The first witness had just started testifying yesterday in the case of nine persons arrested last month at the Supreme Court during the annual demonstration against the court's decision legalizing abortion when D.C. Superior Court Judge Joseph Michael Hannon made a startling disclosure.
Hannon told the courtroom, crowded with antiabortion activists, that he and his law clerk, John Ingram, had joined the March for Life Jan. 22, the anniversary of the court's 1973 Roe v. Wade decision.
According to lawyers who were in the courtroom, Hannon -- who was trying the case without a jury -- said he and his clerk had marched with the 40,000 protesters for four blocks, although they stopped before the demonstration reached the Supreme Court, where the nine defendants now before him had been arrested kneeling on the steps.
Hannon said he was exercising his First Amendment rights and that he was opposed to the court's ruling in Roe, according to accounts of those in the courtroom. Hannon declined to comment yesterday on his participation in the march or his failure to reveal his participation earlier.
"He does not talk with reporters," Ingram, his clerk, said.
"It was a surprise," John Goode Haring, one of three defense lawyers, said later. "It was the first time anyone had heard a judge say that from the bench."
The American Bar Association Code of Judicial Conduct, which is followed in the District, states that "a judge should disqualify himself in a proceeding in which his impartiality might reasonably be questioned, . . . should respect and comply with the law and conduct himself at all times in a manner that promotes public confidence in the integrity and the impartiality of the judiciary," and "should refrain from political activity inappropriate to his judicial office."
Cathaee J. Hudgins, executive secretary of the D.C. Commission on Judicial Disabilities and Tenure, which investigates complaints of improper conduct by Superior Court and D.C. Court of Appeals judges, said she could not remember a similar incident involving a judge.
Hudgins said she could not say whether Hannon's actions were improper. "That's something that we'd have to see a formal complaint and see all of the particulars on," she said.
Immediately after Hannon's disclosure, Assistant U.S. Attorney Lizabeth McKibben asked him to remove himself from the case, arguing that his participation in the march clouded his ability to rule impartially. The defendants are charged with violating the misdemeanor statute that prohibits demonstrations on the grounds of the Supreme Court.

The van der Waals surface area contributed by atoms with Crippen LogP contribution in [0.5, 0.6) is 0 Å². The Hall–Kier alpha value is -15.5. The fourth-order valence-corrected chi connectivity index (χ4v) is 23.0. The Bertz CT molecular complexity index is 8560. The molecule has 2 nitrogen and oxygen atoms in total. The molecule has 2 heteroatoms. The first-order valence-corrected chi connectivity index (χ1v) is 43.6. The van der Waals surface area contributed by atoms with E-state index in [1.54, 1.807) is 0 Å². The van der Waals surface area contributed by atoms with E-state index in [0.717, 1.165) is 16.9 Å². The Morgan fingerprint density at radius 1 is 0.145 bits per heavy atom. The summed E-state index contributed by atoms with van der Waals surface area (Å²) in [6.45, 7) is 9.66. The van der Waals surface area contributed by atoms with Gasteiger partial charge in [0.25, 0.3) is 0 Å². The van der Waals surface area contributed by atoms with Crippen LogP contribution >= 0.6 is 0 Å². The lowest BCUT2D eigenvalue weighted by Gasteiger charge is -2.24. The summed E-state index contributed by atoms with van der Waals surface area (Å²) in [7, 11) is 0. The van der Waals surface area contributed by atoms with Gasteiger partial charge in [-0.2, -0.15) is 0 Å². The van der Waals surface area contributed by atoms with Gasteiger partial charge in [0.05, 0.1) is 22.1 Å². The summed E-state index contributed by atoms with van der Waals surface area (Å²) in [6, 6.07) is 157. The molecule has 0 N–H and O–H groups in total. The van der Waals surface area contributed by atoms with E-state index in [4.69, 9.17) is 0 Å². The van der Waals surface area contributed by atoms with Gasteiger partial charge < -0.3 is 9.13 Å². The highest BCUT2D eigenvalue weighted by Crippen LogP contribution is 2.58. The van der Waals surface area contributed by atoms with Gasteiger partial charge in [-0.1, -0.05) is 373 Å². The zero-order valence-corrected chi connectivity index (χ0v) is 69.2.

But after a recess, McKibben, asked if she still wished Hannon to withdraw from the case, said, "At this point, the government would withdraw the motion."
The problem, according to those familiar with the case, was that Hannon had made the disclosure about his participation in the march after the first witness, Supreme Court Police Lt. Leo Jackson, had begun testifying. That triggered the constitutional protections against "double jeopardy" -- the general prohibition on trying someone twice for the same crime.
Had Hannon revealed his activities earlier, the government could have simply asked him to step aside. As it stood, prosecutors were in a double bind: They could either stick with a judge they knew was sympathetic to the cause of the defendants before him, or risk losing the case entirely.
"I don't know what we would have done, had we known" earlier that Hannon had marched against abortion, said Helen Bollwerk, deputy chief of the Misdemeanor Section. "In any event, the decision was made to withdraw" the motion for a new judge. "There could conceivably have been a situation of double jeopardy [and] ultimately it was decided we would go forward with the trial."
Hannon, 67, appointed to the bench by President Nixon in 1972 after serving for more than 10 years as chief of the Civil Division of the U.S. attorney's office, has earned a reputation as a conservative, crusty judge who brooks no nonsense from attorneys who appear before him. In 1973, he sentenced a public defender service lawyer who was inadvertently late returning from a recess to two days in jail or a $50 fine. The D.C. Court of Appeals later overturned the citation.
In 1983, Hannon overturned a jury award of $750,000 to a 12-year-old girl whose family contended she was born with birth defects because her mother took the morning sickness drug Bendectin.
At least one of the defense lawyers was clearly pleased with yesterday's development. After McKibben withdrew her motion for a new judge, Hannon asked defense lawyer J. Andrew Chopivsky whether he was "satisfied" with that outcome.
"That you're staying?" Chopivsky replied. "Oh, yes."